Tyrone Mings admits an England call-up felt like a “different world away” when playing in non-league while working as a mortgage adviser just seven years ago.
The Aston Villa defender was called up by Gareth Southgate for the upcoming European Qualifiers against Bulgaria and Kosovo, something he could not envisage happening when turning out for Chippenham Town.
The 26-year-old - now 6ft 5in tall - was released by Southampton as a youngster for being too small, but following spells with Ipswich and Bournemouth after breaking into professional football, he played a key role on loan at Villa as they secured promotion back to the Premier League.
Villa boss Dean Smith opted to sign him on a permanent deal over the summer, and after some impressive performances in the opening four matches of the campaign, Mings is keen to impress for England.
"When I was playing football part-time and working as a mortgage adviser I had different goals, playing for England seemed like a different world away," he said.
"I just needed to get back into the professional game at that point.
"I can't say that while I was sat at my desk cold calling or trying to advise people on their mortgages that playing fort England was an achievable goal.
"But I've been able to work with some great coaches and having been able to play for some great clubs, everything has culminated to get me to this point.
"At different times I have had to reassess my goals, with injuries and so forth, but that makes being sat here even sweeter."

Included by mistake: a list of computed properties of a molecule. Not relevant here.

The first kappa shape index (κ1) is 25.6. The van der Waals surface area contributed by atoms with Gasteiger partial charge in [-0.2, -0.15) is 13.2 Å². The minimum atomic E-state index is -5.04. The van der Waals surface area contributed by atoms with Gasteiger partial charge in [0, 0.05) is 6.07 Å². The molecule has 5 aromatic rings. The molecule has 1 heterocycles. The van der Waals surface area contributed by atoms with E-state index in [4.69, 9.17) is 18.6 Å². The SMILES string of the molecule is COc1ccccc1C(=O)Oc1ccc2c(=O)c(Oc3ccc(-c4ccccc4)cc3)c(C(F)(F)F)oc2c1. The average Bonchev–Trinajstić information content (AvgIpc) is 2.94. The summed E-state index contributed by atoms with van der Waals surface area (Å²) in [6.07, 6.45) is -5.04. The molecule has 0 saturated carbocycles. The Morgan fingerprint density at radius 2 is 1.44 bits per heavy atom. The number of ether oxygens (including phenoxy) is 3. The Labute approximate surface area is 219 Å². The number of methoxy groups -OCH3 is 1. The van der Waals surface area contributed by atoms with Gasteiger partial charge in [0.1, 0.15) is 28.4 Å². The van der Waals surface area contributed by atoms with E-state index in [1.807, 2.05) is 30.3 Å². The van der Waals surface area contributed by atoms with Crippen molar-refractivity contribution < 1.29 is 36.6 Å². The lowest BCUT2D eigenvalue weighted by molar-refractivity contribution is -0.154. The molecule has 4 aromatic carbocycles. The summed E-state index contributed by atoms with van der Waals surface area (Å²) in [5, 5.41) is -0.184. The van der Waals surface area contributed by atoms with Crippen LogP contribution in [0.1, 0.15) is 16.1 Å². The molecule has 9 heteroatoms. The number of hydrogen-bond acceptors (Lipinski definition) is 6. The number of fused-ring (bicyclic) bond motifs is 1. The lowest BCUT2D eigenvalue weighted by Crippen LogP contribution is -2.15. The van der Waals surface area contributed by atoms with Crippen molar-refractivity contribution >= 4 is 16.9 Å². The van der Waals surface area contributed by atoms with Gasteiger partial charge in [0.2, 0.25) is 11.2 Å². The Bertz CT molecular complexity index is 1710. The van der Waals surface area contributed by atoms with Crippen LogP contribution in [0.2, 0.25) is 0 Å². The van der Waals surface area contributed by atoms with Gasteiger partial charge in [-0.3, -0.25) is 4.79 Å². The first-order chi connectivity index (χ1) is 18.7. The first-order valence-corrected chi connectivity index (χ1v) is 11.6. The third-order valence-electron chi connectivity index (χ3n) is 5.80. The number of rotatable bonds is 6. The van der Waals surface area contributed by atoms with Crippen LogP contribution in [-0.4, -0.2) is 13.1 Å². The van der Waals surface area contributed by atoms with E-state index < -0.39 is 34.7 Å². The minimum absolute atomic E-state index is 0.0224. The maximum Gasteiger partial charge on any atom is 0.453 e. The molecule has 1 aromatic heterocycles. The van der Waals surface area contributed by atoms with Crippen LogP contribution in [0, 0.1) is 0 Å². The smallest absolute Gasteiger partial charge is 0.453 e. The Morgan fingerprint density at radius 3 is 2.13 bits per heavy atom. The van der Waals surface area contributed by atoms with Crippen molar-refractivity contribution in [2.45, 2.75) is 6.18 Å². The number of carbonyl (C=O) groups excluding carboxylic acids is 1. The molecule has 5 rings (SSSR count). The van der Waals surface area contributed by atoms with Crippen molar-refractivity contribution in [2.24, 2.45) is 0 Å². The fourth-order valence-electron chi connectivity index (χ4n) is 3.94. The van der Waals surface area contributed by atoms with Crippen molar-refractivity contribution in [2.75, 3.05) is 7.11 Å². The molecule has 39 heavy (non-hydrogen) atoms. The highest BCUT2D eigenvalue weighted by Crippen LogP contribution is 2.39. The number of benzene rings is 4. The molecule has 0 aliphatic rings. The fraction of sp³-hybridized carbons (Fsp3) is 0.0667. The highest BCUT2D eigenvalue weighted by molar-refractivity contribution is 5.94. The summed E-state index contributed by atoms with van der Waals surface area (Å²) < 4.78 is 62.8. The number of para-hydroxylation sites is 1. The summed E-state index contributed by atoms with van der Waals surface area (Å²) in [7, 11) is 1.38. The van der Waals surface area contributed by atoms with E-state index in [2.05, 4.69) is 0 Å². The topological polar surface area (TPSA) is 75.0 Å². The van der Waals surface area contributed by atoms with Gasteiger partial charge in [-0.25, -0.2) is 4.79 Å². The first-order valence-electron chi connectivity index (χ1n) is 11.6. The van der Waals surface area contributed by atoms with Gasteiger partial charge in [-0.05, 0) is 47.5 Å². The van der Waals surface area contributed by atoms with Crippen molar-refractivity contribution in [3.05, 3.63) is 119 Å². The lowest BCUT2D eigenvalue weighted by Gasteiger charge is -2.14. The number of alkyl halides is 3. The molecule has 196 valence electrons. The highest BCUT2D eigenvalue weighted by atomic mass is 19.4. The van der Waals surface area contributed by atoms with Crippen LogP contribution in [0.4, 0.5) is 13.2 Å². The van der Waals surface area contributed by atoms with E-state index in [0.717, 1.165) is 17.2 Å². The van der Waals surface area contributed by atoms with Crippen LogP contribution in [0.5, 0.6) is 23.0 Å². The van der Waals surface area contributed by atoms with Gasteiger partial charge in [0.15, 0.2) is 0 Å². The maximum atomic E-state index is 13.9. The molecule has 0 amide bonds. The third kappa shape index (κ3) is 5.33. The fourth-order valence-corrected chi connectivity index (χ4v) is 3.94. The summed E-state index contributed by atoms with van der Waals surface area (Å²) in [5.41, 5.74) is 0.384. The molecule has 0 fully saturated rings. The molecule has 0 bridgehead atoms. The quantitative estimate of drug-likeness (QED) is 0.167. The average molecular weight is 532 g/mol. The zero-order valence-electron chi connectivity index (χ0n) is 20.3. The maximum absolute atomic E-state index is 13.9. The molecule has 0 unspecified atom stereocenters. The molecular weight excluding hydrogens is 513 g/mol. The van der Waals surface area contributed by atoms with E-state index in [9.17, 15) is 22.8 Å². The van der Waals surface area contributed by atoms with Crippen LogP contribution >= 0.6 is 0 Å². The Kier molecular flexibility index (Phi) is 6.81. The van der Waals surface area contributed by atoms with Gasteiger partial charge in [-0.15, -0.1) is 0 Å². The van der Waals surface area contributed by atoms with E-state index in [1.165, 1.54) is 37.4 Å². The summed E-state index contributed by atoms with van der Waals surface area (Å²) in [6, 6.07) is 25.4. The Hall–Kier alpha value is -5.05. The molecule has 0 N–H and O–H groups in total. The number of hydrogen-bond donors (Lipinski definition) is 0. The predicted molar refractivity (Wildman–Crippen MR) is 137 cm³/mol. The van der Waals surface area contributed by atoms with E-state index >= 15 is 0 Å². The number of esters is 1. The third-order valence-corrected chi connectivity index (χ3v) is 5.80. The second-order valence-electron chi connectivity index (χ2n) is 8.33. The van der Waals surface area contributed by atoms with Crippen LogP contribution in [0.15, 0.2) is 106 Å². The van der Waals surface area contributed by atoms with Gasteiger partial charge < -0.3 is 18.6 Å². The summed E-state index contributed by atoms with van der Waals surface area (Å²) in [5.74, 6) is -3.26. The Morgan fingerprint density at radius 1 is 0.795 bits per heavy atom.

Fellow England internationals Raheem Sterling and Danny Rose have previously spoken about their experiences of racism in football, something that has been highlighted this week by the racist abuse suffered by Inter Milan striker Romelu Lukaku at the hands of Cagliari fans.
Mings feels there is an openness in the England camp at the moment and a recognition in society that players are confident enough to speak out on key social issues that matter to them.
"I think it's important for fans to see we are humans and we do have opinions," he added.
"People don't always agree with our opinions but it is about speaking out at the right time on the right topics and getting our message across in the right way.
"People have spoken about racism and mental health [issues]. Any topic people feel strongly about they should feel confident about to portray their personality."